Service jobs drive December growth, wages and unemployment up

Service jobs drive December growth, wages and unemployment up
The final jobs report of the Obama era showed the 75th straight month of job growth, but fell short of expectations. Both wages and unemployment inched up, while a record number of Americans were out of the labor force altogether.

Some 156,000 new jobs were created in December, according to the report published by the Bureau of Labor Statistics (BLS) on Friday. Businesses accounted for 144,000 jobs, mostly in healthcare. Federal, state and local governments added 12,000 jobs.

While the increase is below the 180,000 expected by economists surveyed by Bloomberg, the November numbers were revised up from 178,000 to 204,000, the Department of Labor said.

Surprisingly, manufacturing added 17,000 jobs after several months of slashing payrolls. Retail had a rough month despite the holiday shopping season, however, adding just 6,000 jobs in December. Meanwhile, transportation and warehousing grew by 15,000 jobs, indicating a shift to online shopping.

Healthcare and social services accounted for 63,000 jobs. The leisure and hospitality industry added 24,000 jobs, mostly in the food service subsector. Within the administrative and waste services category, the need for services to buildings and dwellings created 11,000 jobs.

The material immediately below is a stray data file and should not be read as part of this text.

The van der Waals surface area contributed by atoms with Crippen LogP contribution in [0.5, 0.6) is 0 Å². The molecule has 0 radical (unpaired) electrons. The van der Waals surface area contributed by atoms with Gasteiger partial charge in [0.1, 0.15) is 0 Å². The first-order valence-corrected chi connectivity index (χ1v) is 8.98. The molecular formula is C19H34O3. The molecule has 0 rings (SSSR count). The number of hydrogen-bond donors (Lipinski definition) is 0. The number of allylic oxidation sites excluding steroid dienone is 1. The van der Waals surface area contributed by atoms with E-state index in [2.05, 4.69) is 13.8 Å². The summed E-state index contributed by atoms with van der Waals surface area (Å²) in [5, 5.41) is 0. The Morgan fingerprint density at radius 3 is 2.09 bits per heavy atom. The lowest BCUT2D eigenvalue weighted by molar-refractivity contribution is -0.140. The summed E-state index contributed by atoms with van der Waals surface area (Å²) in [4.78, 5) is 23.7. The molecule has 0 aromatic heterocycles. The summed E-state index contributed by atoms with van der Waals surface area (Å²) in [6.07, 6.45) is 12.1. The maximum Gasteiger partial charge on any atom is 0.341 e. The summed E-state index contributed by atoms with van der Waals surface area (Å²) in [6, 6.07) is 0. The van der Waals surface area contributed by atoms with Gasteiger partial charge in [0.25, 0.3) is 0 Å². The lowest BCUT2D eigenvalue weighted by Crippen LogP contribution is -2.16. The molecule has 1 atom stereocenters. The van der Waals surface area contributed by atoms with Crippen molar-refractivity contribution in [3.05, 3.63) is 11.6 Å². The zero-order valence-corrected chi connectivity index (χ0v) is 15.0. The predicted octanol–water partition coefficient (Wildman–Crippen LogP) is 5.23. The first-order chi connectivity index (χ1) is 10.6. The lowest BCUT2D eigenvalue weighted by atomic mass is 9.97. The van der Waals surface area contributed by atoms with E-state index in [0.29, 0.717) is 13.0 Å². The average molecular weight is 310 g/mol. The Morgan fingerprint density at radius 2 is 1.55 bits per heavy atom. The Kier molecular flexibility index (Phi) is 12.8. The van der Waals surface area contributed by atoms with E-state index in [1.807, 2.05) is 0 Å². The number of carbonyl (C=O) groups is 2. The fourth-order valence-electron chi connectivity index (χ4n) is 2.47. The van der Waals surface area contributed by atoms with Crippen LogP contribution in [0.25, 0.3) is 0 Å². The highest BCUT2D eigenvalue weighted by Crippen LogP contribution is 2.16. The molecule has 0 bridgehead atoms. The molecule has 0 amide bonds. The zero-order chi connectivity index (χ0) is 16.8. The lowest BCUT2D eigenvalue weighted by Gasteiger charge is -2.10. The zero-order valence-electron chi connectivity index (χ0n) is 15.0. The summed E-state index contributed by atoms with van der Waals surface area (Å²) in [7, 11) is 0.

Average hourly wages rose by 10 cents to $26, for an annual increase of 2.9 percent.

The White House hailed the report as proof of President Barack Obama’s economic success. Under Obama, the US economy added 11.3 million new jobs, according to CNN, and recorded job growth for 75 straight months.

On the other hand, critics pointed out the drop in temporary jobs and the uptick in overall unemployment and labor force participation. The number of temporary workers in December fell by 16,000.

Official unemployment was at 4.7 percent – up from 4.6 percent in November.

Counting the workers who are part-time purely for economic reasons, however, the rate goes up to 9.2 percent. More than 5.5 million Americans were working part-time in December, but said they would rather have full-time jobs.

The number of Americans who dropped out of the labor force altogether was estimated at 95.102 million, an all-time record. People who do not have a job and did not actively seek one over the past four weeks are considered by the BLS to be outside the labor force.

According to the Bureau of Labor Statistics, job growth slowed in 2016 to a monthly average of 180,000, down from 229,000 in 2015.